Congress touts budget deal as Trump advocates for government shutdown

Congress touts budget deal as Trump advocates for government shutdown
After a bipartisan group of Congressional lawmakers reached an agreement on a budget bill to fund the government through September 30, US President Donald Trump in a abrupt reversal now says the government “needs a good shutdown.”

President Trump expressed frustration that passing a bill in Congress needs 60 votes in the Senate because of the filibuster, arguing it would be necessary to elect more Republicans or “change the rules now to 51%.”

“Our country needs a good ‘shutdown’ in September to fix mess!” President Trump tweeted on Tuesday.

The tweet comes after Congress reached a compromise to avoid a government shutdown on Sunday and fund the government through September 30.

Democrats seized on Trump’s comments to fire back at the president, saying there is no such thing as a “good government shutdown.”

Representative Keith Ellison (D, Minnesota) judged Trump's threat as peak "over a wall nobody wants."

Senator Bob Casey (D, Pennsylvania) is incredulous at "a sitting president advocating for a shutdown"

Rep. Dan Kildee (D, Michigan) said the last shutdown cost the US taxpayer $24 billion. "Now President Trump wants to shut government down again; may you pay. SAD!"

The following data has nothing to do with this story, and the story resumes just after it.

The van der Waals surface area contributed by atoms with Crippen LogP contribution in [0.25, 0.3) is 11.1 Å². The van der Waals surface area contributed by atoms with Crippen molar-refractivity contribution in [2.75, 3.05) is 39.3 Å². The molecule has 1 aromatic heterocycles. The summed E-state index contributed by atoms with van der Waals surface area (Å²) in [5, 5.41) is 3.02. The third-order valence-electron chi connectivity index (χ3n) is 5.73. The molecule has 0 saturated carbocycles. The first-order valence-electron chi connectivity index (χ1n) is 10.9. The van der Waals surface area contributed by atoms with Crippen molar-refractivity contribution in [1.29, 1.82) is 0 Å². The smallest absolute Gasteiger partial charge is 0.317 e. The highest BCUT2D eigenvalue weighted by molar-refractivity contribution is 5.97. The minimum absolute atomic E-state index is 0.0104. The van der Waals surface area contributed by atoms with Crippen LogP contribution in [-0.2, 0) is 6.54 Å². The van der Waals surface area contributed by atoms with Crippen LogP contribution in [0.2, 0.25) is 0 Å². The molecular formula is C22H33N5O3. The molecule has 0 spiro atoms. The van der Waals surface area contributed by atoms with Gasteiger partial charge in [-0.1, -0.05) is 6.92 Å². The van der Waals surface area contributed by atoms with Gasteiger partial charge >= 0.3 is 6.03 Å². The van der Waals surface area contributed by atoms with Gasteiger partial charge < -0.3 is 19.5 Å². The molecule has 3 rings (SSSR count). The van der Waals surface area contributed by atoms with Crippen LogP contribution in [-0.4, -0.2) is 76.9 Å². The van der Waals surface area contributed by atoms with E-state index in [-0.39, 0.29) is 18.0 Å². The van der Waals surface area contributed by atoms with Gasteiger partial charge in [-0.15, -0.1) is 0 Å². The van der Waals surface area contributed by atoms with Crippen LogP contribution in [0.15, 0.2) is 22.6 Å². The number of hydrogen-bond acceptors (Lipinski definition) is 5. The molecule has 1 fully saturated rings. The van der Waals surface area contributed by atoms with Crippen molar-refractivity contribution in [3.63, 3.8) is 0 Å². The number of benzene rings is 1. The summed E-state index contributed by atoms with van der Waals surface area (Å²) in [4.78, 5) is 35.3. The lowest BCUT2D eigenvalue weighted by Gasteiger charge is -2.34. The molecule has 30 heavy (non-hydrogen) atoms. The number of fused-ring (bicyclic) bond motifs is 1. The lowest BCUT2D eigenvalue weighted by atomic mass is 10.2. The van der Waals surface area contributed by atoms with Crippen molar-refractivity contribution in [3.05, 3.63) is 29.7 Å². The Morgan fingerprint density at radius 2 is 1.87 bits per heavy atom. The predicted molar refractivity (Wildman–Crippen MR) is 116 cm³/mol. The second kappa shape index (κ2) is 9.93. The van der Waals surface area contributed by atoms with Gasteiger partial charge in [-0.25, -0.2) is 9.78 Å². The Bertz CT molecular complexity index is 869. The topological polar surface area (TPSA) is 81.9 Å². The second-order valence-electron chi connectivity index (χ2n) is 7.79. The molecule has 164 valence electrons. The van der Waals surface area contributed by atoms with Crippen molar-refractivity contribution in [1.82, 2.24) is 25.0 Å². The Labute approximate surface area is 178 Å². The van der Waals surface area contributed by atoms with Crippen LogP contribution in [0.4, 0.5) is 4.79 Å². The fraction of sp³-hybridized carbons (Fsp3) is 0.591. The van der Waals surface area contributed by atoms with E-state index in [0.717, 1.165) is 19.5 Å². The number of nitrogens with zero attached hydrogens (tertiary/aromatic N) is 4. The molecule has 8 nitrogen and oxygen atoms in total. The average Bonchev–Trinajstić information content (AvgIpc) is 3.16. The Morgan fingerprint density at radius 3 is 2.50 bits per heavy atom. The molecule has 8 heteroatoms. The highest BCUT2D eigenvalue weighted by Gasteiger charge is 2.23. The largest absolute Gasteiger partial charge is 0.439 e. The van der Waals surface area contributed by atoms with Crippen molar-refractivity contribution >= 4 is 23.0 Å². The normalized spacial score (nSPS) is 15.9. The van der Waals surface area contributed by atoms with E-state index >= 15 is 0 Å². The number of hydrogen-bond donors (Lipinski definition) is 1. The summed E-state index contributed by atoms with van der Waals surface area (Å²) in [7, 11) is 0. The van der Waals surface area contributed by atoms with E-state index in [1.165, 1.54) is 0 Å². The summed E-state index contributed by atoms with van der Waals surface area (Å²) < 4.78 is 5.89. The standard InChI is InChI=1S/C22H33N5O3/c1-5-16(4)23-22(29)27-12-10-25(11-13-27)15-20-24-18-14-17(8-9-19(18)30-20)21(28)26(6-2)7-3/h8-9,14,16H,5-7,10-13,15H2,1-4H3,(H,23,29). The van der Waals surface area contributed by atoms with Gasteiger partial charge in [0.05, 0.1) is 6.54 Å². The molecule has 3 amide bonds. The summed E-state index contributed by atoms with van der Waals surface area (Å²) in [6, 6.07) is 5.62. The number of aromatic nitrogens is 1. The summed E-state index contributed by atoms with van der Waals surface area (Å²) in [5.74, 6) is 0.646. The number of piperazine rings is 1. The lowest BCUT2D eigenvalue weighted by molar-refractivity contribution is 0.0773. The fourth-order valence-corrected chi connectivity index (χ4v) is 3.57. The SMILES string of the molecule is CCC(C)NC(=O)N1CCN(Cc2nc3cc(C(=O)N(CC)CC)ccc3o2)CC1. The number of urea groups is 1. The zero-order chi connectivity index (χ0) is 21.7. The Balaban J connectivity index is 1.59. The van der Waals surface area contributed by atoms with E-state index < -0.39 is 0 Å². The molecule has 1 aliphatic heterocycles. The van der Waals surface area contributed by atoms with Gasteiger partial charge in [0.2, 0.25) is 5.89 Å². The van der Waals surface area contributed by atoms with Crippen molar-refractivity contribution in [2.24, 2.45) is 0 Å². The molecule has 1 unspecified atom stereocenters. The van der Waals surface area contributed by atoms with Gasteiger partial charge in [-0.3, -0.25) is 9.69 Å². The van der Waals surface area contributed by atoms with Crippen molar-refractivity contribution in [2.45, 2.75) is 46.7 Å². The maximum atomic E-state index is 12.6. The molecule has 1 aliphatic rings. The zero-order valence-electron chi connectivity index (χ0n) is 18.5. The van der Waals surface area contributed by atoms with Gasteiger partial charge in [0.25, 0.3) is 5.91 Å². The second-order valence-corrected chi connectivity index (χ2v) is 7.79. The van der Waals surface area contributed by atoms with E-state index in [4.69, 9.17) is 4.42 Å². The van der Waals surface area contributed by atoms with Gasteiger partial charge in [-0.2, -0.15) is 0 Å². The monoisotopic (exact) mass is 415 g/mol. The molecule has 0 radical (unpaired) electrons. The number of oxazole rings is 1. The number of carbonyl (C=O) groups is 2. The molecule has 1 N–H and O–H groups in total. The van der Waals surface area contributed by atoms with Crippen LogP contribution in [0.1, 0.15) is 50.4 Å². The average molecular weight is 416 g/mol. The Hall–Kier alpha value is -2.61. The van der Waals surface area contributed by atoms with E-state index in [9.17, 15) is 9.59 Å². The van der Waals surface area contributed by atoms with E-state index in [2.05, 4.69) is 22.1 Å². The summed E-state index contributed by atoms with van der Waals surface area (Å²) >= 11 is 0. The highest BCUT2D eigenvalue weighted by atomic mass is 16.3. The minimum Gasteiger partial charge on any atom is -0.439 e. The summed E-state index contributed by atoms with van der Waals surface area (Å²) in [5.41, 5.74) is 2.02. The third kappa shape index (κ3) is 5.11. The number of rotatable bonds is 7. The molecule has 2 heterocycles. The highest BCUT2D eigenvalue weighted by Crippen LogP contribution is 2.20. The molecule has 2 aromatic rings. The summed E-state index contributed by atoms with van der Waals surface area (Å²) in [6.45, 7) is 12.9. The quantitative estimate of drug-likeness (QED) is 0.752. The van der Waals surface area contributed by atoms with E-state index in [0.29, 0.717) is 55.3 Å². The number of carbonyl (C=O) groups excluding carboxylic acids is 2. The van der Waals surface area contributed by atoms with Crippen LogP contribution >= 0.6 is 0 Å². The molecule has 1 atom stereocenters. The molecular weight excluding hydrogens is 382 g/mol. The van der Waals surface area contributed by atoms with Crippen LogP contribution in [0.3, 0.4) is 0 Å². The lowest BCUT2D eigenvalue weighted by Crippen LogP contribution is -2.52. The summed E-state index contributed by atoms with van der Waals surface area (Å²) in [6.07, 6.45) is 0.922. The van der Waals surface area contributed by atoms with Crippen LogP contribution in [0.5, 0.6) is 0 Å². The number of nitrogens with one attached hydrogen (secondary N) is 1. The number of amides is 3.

Senator Michael Bennett (D, Colorado) reminded his followers that the last government shutdown lead to workers sent home without pay and labs were closed.

Representative Adam Schiff (D, California), Ranking Member of the House Intelligence Committee said the only thing that would be unaffected by a government shutdown would be "golf at Mar-a-lago."

On Monday, in an interview with Bloomberg News, Trump said "We're very happy with it" and he did not want to see a shutdown, at least not this month.

“Both sides agree, we have to keep government going, we don’t want to shut government,” Trump told Bloomberg News.

“We’ll have more of these to discuss in the future,” he said of the budget deal.

The White House has tried to spin the budget deal as a victory, but the president’s comments suggest frustration.

In the 1,665-page bill, Trump did secure a military spending increase of 15 percent, though it is less than he expected. The bill does not fund a wall on the US-Mexico border and preserves funding for Planned Parenthood, a women’s health care service that provides abortions.

There were also no cuts in federal funds to so-called ‘sanctuary cities.’

The White House also backed off a threat to withhold Obamacare subsidy payments to insurance companies.

Congress is poised this week to approve the deal – the first major bipartisan legislation of Trump’s presidency.

White House budget director Mick Mulvaney told reporters on Monday that President Donald Trump would sign a spending bill that avoids a government shutdown when he receives it on Thursday or Friday.

The businessman-turned-president has vented frustration with the slow pace of work on Capitol Hill.

“I’m disappointed that it doesn’t go quicker,” Trump told Fox News last week when asked about the Republican effort to repeal and replace Obamacare.

The comments are likely to irk top Republican lawmakers, who have been frustrated by Trump’s repeated attempts to intervene in the legislative process.